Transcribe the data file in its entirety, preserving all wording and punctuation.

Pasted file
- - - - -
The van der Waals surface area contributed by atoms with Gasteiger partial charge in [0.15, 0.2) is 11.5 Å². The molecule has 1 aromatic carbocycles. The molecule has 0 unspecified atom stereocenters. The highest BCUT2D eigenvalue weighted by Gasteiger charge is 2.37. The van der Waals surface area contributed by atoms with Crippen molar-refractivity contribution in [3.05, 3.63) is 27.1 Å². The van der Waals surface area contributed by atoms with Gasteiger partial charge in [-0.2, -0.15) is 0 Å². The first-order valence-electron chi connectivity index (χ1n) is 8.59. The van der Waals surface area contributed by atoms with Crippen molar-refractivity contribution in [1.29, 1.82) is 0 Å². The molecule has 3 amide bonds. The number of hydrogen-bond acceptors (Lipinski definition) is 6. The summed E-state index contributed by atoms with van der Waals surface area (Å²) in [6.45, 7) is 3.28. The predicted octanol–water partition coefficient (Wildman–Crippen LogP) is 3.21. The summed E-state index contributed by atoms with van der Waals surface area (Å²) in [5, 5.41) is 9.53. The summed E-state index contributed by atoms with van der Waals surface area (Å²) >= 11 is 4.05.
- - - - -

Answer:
The van der Waals surface area contributed by atoms with Gasteiger partial charge in [0.15, 0.2) is 11.5 Å². The molecule has 1 aromatic carbocycles. The molecule has 0 unspecified atom stereocenters. The highest BCUT2D eigenvalue weighted by Gasteiger charge is 2.37. The van der Waals surface area contributed by atoms with Crippen molar-refractivity contribution in [3.05, 3.63) is 27.1 Å². The van der Waals surface area contributed by atoms with Gasteiger partial charge in [-0.2, -0.15) is 0 Å². The first-order valence-electron chi connectivity index (χ1n) is 8.59. The van der Waals surface area contributed by atoms with Crippen molar-refractivity contribution in [1.29, 1.82) is 0 Å². The molecule has 3 amide bonds. The number of hydrogen-bond acceptors (Lipinski definition) is 6. The summed E-state index contributed by atoms with van der Waals surface area (Å²) in [6.45, 7) is 3.28. The predicted octanol–water partition coefficient (Wildman–Crippen LogP) is 3.21. The summed E-state index contributed by atoms with van der Waals surface area (Å²) in [5, 5.41) is 9.53. The summed E-state index contributed by atoms with van der Waals surface area (Å²) >= 11 is 4.05.